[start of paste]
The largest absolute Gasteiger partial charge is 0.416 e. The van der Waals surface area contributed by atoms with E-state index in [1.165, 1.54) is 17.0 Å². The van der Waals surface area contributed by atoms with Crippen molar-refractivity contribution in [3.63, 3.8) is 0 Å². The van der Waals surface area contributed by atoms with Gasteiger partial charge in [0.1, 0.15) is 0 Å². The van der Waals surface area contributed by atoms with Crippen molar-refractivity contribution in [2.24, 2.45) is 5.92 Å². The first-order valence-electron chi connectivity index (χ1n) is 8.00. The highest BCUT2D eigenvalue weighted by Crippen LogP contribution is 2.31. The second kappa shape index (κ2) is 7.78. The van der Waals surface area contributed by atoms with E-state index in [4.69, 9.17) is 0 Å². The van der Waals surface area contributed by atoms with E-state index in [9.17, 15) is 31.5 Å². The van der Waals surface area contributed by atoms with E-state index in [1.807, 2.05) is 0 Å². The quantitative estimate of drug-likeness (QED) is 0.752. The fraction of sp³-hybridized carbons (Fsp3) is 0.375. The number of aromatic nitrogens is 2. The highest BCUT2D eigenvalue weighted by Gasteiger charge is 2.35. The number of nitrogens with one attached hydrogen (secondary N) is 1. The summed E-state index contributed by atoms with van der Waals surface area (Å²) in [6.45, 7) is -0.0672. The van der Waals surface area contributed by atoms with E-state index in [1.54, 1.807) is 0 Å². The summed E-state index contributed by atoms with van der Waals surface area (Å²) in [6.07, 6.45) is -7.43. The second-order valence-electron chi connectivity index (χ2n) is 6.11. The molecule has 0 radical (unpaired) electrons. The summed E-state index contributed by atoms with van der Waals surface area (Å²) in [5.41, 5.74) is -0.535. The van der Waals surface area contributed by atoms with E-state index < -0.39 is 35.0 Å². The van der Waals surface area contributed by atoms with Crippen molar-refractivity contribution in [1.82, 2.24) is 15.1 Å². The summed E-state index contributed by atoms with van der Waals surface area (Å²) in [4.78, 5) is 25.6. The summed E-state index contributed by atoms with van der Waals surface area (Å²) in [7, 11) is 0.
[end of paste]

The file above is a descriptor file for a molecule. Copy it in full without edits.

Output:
The largest absolute Gasteiger partial charge is 0.416 e. The van der Waals surface area contributed by atoms with E-state index in [1.165, 1.54) is 17.0 Å². The van der Waals surface area contributed by atoms with Crippen molar-refractivity contribution in [3.63, 3.8) is 0 Å². The van der Waals surface area contributed by atoms with Gasteiger partial charge in [0.1, 0.15) is 0 Å². The van der Waals surface area contributed by atoms with Crippen molar-refractivity contribution in [2.24, 2.45) is 5.92 Å². The first-order valence-electron chi connectivity index (χ1n) is 8.00. The highest BCUT2D eigenvalue weighted by Crippen LogP contribution is 2.31. The second kappa shape index (κ2) is 7.78. The van der Waals surface area contributed by atoms with E-state index in [4.69, 9.17) is 0 Å². The van der Waals surface area contributed by atoms with E-state index in [9.17, 15) is 31.5 Å². The van der Waals surface area contributed by atoms with E-state index in [1.807, 2.05) is 0 Å². The quantitative estimate of drug-likeness (QED) is 0.752. The fraction of sp³-hybridized carbons (Fsp3) is 0.375. The number of aromatic nitrogens is 2. The highest BCUT2D eigenvalue weighted by Gasteiger charge is 2.35. The number of nitrogens with one attached hydrogen (secondary N) is 1. The summed E-state index contributed by atoms with van der Waals surface area (Å²) in [6.45, 7) is -0.0672. The van der Waals surface area contributed by atoms with E-state index in [1.54, 1.807) is 0 Å². The summed E-state index contributed by atoms with van der Waals surface area (Å²) in [6.07, 6.45) is -7.43. The second-order valence-electron chi connectivity index (χ2n) is 6.11. The molecule has 0 radical (unpaired) electrons. The summed E-state index contributed by atoms with van der Waals surface area (Å²) in [5.41, 5.74) is -0.535. The van der Waals surface area contributed by atoms with E-state index < -0.39 is 35.0 Å². The van der Waals surface area contributed by atoms with Crippen molar-refractivity contribution in [1.82, 2.24) is 15.1 Å². The summed E-state index contributed by atoms with van der Waals surface area (Å²) in [4.78, 5) is 25.6. The summed E-state index contributed by atoms with van der Waals surface area (Å²) in [7, 11) is 0.